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To Terrace of not to Terrace: Frost drain, and water retention, slope...

 
Posts: 75
Location: Montreal, QC mostly. Developing in Southern New Brunswick, Canada.
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Hi Zach,

I was hoping you would be able to clarify some of the details of Sepp's terraces for me. I think my spot is really asking for some terraces in many places as it tends to roll up and down considerably (not 1000's of feet...just around 125') in elevation throughout the property at some grades that are a bit steep in places - terraces 'seem' like they could be useful.

Is there some approximate grade where terracing just starts to be the obvious solution? What is too steep to otherwise be very useful? Are there areas that Sepp does not terrace? If so what are his motivations? It seems from everything I've seen (and I haven't read his stuff yet, only researched via internet) that the whole farm is terraces..is that so? I do understand Krameterhof is on a mountainside, so likely there was very little gentle enough slope to begin with but I Figure its worth asking!

Its my understanding that the terraces are constructed with a sort of swale/ditch at the uphill (heel?) side that catches any water running off the above hillside and percolates it into the soil of the terrace itself working somewhat like a swale, and also diverts some of that water to ponds. Is that true? If so how is the grade of the swale/ditch determined in order to provide flow to the ponds and also retain moisture in the terraces? Does water only flow to ponds when there is overflow? I also understand these sale/ditches accumulate soil/silt/nutrient that runs off the hillside. How is that then incorporated or used elsewhere?

Finally seeing as Austria is cold, as is my home, how is said cold air drained from the terraces? Is this a function of the swale/ditch as well? It is my understanding that Sepp's terraces are graded not perfectly flat but back toward the hillside slightly, again in the name of water retention. Does that not create a cold trap at the ditch as well? Or is it understood that the ditch is a cold trap and is therefore treated as a cold microclimate?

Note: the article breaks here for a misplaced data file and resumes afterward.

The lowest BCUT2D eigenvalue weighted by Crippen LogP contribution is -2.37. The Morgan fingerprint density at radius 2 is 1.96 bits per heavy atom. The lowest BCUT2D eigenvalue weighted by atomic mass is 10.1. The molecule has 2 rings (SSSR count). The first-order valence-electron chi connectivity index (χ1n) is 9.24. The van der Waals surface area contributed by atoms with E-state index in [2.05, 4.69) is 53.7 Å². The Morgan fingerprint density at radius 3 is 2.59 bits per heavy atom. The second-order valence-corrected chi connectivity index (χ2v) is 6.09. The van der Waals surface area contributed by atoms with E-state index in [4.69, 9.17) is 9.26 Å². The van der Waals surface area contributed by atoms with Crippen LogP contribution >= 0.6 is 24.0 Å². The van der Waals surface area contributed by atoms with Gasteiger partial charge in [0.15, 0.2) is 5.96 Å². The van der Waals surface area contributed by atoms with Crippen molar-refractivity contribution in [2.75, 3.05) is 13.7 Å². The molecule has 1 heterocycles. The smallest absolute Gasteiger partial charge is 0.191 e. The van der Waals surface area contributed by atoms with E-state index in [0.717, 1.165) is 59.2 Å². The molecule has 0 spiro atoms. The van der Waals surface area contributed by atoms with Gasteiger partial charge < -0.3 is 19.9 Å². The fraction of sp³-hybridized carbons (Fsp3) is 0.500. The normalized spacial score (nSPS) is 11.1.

I could probably go on but I'm sure you get the picture! If there are details on this somewhere else online I'd be happy to be pointed toward them as well. Sepp Holzer's Permaculture is definitely next on my list to read.

THANKS!

j




 
Jay Peters
Posts: 75
Location: Montreal, QC mostly. Developing in Southern New Brunswick, Canada.
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Ohp! Just found this thread which actually answers most of my questions and is in my general neck of the woods to boot. Seems I was mistaken on some details :-/

 
pollinator
Posts: 304
Location: Montana
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Hey Jay,

As you found I think most of your questions are answered in that thread, but I'll do my best to answer the ones that aren't addressed.

Jay Peters wrote:Are there areas that Sepp does not terrace? If so what are his motivations? It seems from everything I've seen (and I haven't read his stuff yet, only researched via internet) that the whole farm is terraces..is that so?



Sepp hasn't terraced everything at the Krameterhof, but pretty close to it. In such steep ground the terraces provide not only water retention and stability but also access, which is a key consideration. So he had many motivations for terracing the majority of the landscape, the terraces are his access pathways throughout the property.

Jay Peters wrote:how is said cold air drained from the terraces? Is this a function of the swale/ditch as well?



The terraces are pitched in two directions to provide stability. So they are pitched away from the hillside (as opposed to into it) slightly and are pitched across the terrace as well. This allows frost to drain in two directions. Furthermore because they are high up in the mountains the coldest air falls away from them into the valleys each night. Spillways also provide an exit point for cold air, same as for the water.
 
Jay Peters
Posts: 75
Location: Montreal, QC mostly. Developing in Southern New Brunswick, Canada.
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This is awesome.

Thanks Zach!

j
 
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